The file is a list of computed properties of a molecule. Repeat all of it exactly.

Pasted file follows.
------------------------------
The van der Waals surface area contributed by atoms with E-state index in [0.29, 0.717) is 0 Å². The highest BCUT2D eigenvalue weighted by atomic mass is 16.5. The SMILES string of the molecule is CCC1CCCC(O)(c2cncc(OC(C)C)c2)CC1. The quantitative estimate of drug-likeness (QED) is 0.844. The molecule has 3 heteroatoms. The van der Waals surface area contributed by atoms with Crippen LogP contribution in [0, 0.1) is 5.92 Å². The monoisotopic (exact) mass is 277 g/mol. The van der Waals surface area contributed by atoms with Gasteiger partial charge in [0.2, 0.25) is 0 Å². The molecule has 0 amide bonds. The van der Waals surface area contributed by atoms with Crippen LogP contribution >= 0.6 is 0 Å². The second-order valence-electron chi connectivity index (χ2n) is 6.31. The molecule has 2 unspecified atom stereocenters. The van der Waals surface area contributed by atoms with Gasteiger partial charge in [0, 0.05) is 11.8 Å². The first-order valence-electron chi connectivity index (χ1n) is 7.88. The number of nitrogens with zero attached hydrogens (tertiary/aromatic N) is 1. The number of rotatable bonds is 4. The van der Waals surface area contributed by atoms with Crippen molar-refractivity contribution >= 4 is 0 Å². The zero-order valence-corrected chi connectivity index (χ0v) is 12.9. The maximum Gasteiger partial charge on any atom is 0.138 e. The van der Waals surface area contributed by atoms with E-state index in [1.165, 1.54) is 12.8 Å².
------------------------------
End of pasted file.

The van der Waals surface area contributed by atoms with E-state index in [0.29, 0.717) is 0 Å². The highest BCUT2D eigenvalue weighted by atomic mass is 16.5. The SMILES string of the molecule is CCC1CCCC(O)(c2cncc(OC(C)C)c2)CC1. The quantitative estimate of drug-likeness (QED) is 0.844. The molecule has 3 heteroatoms. The van der Waals surface area contributed by atoms with Crippen LogP contribution in [0, 0.1) is 5.92 Å². The monoisotopic (exact) mass is 277 g/mol. The van der Waals surface area contributed by atoms with Gasteiger partial charge in [0.2, 0.25) is 0 Å². The molecule has 0 amide bonds. The van der Waals surface area contributed by atoms with Crippen LogP contribution >= 0.6 is 0 Å². The second-order valence-electron chi connectivity index (χ2n) is 6.31. The molecule has 2 unspecified atom stereocenters. The van der Waals surface area contributed by atoms with Gasteiger partial charge in [0, 0.05) is 11.8 Å². The first-order valence-electron chi connectivity index (χ1n) is 7.88. The number of nitrogens with zero attached hydrogens (tertiary/aromatic N) is 1. The number of rotatable bonds is 4. The van der Waals surface area contributed by atoms with Crippen molar-refractivity contribution >= 4 is 0 Å². The zero-order valence-corrected chi connectivity index (χ0v) is 12.9. The maximum Gasteiger partial charge on any atom is 0.138 e. The van der Waals surface area contributed by atoms with E-state index in [1.165, 1.54) is 12.8 Å².